Just like toddlers, potty training your puppy can be a messy and smelly experience. If done incorrectly, your puppy might end up fearing you and you might frequently come home to find unpleasant surprises on the floor. Gradually transitioning from puppy pads to an outdoor bathroom might ease the process.
Find a small area in the house with tile, linoleum or other hard flooring that provides enough space for your puppy to eat, sleep and play. Use a small room like the kitchen or bathroom or close off an area with dog gates.
Place a puppy pad in an area of the room, away from your dog's sleeping area, because dogs dislike eliminating where they sleep.
Put a paper towel soiled with your pup's urine under the puppy pad so your pet companion smells it and recognizes the pad as his potty area.
Confine your puppy to the small area, observe him and if he shows signs that he needs to go, such as circling, sniffing, whining or barking, place him on the puppy pad and say "go potty." Do this each time you think he has to go -- be consistent.
Reward your puppy with a treat and praise him immediately after he successfully uses the pad. Avoid waiting until after the fact, because your pet companion won't understand what he's being praised for.
Allow your puppy access to more areas of the house, after about one month of using the puppy pads without any accidents. Keep monitoring him to ensure he uses the puppy pads. If he has accidents, you might have allowed him to explore too much of the house too soon -- reduce the area somewhat.
Observe your puppy and when he shows signs that he needs to go potty, bring him to a designated bathroom area in the great outdoors.
Bring along a soiled piece of paper or a soiled pad and place it in the potty area outside. The familiar scent might help your pup feel more comfortable in the new environment and might motivate him to go potty.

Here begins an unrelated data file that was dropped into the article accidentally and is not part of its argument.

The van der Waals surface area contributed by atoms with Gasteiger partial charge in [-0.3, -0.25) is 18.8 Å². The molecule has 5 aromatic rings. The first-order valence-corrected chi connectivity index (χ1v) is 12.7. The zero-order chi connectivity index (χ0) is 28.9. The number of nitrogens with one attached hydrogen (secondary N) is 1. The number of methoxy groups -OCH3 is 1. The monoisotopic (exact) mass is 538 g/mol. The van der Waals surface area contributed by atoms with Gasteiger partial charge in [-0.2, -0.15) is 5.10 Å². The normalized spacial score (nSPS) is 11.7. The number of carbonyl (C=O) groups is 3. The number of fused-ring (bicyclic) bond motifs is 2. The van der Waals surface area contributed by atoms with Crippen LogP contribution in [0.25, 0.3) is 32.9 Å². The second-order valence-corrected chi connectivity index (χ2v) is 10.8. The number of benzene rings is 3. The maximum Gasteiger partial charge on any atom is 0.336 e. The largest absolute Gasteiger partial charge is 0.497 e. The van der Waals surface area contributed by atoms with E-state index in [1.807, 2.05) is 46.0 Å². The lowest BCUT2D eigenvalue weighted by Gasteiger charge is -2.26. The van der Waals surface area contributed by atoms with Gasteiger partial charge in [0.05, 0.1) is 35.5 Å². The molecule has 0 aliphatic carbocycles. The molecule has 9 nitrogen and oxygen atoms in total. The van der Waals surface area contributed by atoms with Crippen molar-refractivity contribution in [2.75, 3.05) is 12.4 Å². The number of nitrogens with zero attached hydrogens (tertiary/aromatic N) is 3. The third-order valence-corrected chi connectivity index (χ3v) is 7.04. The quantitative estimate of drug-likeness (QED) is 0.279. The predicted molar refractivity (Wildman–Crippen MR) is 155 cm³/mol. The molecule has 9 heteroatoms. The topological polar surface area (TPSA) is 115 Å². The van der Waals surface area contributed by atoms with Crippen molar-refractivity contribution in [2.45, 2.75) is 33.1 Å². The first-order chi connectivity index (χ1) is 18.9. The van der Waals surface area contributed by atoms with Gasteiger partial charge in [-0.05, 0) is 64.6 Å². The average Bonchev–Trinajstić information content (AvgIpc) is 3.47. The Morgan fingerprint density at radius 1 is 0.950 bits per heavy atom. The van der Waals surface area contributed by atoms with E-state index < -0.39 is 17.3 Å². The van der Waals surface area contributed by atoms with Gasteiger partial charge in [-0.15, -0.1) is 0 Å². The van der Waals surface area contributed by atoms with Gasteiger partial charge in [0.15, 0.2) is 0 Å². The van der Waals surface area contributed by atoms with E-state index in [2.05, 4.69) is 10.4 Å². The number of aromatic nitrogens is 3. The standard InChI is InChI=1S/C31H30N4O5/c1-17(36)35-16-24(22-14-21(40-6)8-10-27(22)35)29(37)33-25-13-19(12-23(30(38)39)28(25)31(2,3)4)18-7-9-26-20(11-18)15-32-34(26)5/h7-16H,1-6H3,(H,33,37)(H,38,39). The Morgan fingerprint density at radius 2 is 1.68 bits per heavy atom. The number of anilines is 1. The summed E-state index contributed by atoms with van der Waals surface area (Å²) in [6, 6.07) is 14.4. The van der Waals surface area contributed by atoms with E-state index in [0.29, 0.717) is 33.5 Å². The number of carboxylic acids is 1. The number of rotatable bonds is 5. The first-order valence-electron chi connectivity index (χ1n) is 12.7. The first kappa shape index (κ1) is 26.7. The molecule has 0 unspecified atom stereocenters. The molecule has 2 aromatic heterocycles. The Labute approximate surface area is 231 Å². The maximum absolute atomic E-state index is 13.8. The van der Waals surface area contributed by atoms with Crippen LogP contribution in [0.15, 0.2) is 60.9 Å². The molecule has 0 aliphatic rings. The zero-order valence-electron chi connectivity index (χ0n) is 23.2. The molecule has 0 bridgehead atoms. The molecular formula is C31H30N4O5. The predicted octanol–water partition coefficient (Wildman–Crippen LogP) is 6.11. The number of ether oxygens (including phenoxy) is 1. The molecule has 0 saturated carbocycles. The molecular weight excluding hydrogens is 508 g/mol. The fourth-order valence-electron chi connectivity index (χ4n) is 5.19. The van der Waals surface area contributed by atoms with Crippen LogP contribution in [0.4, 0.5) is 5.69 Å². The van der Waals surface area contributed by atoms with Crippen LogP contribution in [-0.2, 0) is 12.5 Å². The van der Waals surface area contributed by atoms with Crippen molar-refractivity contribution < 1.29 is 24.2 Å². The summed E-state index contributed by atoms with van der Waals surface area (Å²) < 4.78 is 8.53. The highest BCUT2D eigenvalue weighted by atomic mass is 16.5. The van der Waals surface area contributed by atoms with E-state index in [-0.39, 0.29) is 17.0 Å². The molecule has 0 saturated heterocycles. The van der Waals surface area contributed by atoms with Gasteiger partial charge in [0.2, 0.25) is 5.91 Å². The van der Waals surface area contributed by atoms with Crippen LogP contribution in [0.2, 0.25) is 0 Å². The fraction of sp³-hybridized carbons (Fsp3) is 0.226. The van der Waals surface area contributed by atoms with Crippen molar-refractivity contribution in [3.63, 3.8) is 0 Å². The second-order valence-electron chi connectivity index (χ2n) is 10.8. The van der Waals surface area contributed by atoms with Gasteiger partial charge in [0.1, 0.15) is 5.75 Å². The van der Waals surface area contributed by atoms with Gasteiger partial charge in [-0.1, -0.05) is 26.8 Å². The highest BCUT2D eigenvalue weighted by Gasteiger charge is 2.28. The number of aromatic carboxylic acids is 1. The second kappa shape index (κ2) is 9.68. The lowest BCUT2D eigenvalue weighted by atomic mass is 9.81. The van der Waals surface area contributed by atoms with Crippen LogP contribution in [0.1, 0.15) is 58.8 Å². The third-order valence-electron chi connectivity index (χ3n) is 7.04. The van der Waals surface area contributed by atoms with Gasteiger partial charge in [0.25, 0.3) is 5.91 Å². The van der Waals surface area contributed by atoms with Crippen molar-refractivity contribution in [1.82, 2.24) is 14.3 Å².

Tell your pet companion to "go potty" and wait patiently for your pup to relieve himself.
Reward and praise your puppy on the spot, immediately after he goes potty.
Bring your puppy to the same outdoor bathroom area each time, because his scent will motivate him to go potty. Remove the indoor puppy pad as your pup gets used to using the outdoor potty area.
- Feed and walk your puppy at the same times each day so it becomes routine. Take him to his potty area at least every two hours and right after he plays, eats, drinks and wakes up in the morning. A set schedule makes it more likely for your puppy to go potty at the same times each day.
- If you catch your pup having an accident, clap your hands so the noise stops him in his tracks and carry him to his potty area.
- Unless you catch him in the act, avoid scolding your puppy after an accident, because he won't understand what he's being disciplined for and he might start fearing you.
- Thoroughly clean up your pup's indoor accidents with a commercial product for dog stains. If your pup smells his feces or urine, it might motivate him to soil the area again.
- Crate-train your puppy for times when you're not at home. Leave puppies under 4 months old in the crate up to three hours. Puppies 4 months and older can stay in the crate for up to five hours.
- I love my puppy image by Elliot Westacott from Fotolia.com
- How to Make a Dog Stop Urinating on an Area
- How to Potty-Train a French Bulldog
- How to Stop a 9-Month-Old Puppy From Chewing on Everything
- Stopping a Puppy From Jumping While Sitting on Furniture
- How to Potty-Train Puppies at 6 Weeks
- Does the Indoor Dog Restroom Work?
- What Is the Attractant in Puppy Pads?
- How to Make a Puppy Hold Its Potty Without a Crate